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Cancer imaging based on tissue biomarkers of phosphocholine synthesis
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|Title:||Cancer imaging based on tissue biomarkers of phosphocholine synthesis|
|Authors:||Kwee, Sandi Alexander|
|Keywords:||positron emission tomography|
|Issue Date:||May 2012|
|Publisher:||[Honolulu] : [University of Hawaii at Manoa], [May 2012]|
|Abstract:||Phosphocholine synthesis is upregulated in a variety of cancers as a means of supplying phosphatidylcholine for cell membrane proliferation and alternatively as a source of phospholipid second messengers for mitogenic and apoptosis-related signal transduction. This has made phosphocholine synthesis an attractive molecular target for cancer therapeutics and diagnostics. Flurorine-18 fluorocholine (FC) is an investigational derivative of choline designed as an imaging tracer for positron emission tomography (PET). Tissue uptake of FC has been shown to parallel phosphocholine synthesis since, like choline, FC is transported by membrane choline transporters and phosphorylated by choline kinase (CK).|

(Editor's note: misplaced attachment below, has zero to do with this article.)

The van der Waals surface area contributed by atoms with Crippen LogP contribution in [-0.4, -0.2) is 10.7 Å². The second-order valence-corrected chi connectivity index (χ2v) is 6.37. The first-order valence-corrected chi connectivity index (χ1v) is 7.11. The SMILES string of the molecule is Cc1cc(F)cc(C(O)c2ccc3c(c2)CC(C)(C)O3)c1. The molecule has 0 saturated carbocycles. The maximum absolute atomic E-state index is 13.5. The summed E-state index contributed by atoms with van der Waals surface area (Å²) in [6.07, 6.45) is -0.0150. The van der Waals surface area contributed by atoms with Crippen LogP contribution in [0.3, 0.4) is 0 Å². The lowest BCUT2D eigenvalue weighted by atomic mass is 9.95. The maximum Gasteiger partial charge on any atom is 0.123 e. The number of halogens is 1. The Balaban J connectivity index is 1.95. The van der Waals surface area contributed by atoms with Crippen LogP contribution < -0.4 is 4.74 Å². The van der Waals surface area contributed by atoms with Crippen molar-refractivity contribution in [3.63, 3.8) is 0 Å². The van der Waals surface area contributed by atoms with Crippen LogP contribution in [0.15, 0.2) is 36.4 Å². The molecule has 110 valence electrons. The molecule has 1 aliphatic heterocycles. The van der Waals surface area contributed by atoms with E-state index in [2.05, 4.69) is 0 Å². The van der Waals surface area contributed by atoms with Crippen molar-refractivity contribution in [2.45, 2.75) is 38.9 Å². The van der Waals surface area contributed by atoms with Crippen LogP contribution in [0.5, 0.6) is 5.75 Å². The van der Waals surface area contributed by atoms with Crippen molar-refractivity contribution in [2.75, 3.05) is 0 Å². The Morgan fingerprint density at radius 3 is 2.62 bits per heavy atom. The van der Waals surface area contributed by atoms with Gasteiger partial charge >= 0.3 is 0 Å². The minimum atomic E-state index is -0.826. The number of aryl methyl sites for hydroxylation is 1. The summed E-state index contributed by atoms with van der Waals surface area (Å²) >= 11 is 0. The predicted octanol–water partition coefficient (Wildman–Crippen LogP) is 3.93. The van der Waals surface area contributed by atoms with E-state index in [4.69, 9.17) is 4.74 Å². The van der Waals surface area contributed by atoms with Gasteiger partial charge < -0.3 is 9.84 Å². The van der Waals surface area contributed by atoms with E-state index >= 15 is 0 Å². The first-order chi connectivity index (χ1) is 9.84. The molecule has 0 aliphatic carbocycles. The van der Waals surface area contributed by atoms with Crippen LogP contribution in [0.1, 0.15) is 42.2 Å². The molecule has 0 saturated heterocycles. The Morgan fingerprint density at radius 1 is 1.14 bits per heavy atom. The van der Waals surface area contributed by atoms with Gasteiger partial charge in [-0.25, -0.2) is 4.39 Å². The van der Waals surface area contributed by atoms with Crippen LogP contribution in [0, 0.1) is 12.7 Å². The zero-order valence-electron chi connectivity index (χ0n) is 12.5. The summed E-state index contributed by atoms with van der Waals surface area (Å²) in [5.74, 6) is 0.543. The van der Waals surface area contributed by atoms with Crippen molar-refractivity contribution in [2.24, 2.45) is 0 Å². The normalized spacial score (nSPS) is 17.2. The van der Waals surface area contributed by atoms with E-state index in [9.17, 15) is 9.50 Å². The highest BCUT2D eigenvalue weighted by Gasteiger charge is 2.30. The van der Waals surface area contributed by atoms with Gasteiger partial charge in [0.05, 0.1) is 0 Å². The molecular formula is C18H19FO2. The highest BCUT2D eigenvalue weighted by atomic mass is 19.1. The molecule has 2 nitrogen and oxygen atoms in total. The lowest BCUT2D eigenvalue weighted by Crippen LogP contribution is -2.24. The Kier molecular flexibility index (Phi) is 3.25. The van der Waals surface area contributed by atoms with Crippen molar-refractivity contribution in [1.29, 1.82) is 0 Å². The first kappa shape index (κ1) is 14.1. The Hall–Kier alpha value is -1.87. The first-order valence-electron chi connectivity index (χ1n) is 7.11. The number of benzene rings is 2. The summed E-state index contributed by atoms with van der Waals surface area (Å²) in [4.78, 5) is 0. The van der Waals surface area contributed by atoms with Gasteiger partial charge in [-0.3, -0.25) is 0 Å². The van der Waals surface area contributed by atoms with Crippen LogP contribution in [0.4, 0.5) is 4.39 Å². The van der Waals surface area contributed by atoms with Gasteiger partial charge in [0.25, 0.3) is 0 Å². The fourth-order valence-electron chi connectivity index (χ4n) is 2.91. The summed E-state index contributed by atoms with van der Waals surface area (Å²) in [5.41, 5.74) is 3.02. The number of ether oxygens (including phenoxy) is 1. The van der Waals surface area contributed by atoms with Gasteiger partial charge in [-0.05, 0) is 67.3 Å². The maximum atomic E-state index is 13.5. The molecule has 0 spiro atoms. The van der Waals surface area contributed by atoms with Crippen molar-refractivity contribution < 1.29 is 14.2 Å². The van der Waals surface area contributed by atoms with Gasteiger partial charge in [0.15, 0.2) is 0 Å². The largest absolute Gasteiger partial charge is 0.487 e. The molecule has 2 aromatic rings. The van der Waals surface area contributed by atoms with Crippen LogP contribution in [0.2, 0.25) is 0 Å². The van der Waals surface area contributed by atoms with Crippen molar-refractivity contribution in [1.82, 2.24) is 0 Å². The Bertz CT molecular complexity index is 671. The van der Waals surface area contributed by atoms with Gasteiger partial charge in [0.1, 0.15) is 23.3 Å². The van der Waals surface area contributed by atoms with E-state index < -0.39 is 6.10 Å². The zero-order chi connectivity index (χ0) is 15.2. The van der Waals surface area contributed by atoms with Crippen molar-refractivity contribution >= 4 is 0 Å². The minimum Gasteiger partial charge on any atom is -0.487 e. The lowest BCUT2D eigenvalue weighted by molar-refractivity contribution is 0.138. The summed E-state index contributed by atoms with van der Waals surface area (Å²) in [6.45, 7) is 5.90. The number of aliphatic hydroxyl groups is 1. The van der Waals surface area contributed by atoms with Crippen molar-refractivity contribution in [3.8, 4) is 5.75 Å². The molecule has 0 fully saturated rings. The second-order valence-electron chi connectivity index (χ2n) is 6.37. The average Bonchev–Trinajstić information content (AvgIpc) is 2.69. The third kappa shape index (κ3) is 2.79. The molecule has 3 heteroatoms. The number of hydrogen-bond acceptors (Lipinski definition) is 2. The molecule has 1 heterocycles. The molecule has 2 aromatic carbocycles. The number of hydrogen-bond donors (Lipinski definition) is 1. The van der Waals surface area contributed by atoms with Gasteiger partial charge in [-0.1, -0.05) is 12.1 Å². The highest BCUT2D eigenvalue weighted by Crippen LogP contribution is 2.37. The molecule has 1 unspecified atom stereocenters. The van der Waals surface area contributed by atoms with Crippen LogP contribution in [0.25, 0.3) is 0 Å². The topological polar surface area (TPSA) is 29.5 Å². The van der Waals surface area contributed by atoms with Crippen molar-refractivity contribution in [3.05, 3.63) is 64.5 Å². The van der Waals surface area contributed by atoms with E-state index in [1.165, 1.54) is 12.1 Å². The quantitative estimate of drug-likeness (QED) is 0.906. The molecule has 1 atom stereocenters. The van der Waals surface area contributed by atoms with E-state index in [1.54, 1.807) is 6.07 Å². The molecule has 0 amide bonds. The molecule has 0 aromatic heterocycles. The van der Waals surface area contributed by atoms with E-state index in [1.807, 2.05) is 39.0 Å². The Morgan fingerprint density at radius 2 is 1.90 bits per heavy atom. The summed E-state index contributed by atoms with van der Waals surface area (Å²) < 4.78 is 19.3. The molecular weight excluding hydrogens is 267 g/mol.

Hepatocellular carcinoma (HCC) is a primary tumor of the liver and one of the most common cancers worldwide. Hepatocarcinogenesis is known to involve abnormal signaling in multiple molecular pathways, including those that rely on phosphocholine as a second-messenger. This dissertation advances the concept of phosphocholine synthesis as an imaging biomarker of HCC by testing the feasibility of clinically detecting HCC by FC PET. A 2-tissue compartment model for describing the tissue pharmacokinetics of FC was proposed and tested by fitting this model to liver PET imaging data from patients with HCC. Various methodological aspects of dynamic PET image feature extraction were tested, including partial-volume effect, temporal resolution, and image-derived arterial input function reliability. The results of parametric modeling indicated that HCC could be distinguished from non-neoplastic hepatic tissue by the blood-to-tissue influx constant (k1) reflecting the activity of the membrane choline transporter. To determine if over-expression of choline transporter could be the mechanistic basis for the increase in this PET-imaging kinetic parameter in HCC, an independent study using tissue micro-arrays examined CK and choline transporter protein expression in HCC tumors. An immunohistochemical comparison between archival liver tumor specimens and corresponding non-neoplastic hepatic tissues revealed over-expression of the choline transporter, and to a lesser extent CK, in HCC.
Translocation of the choline transporter to the nuclei of neoplastic cells was also discovered in this analysis. Altogether, the results of this dissertation provide a mechanistic basis for the upregulation of phosphocholine synthesis as a novel imaging and tissue biomarker for HCC.
|Description:||Ph.D. University of Hawaii at Manoa 2012.|
Includes bibliographical references.
|Appears in Collections:||Ph.D. - Biomedical Sciences|
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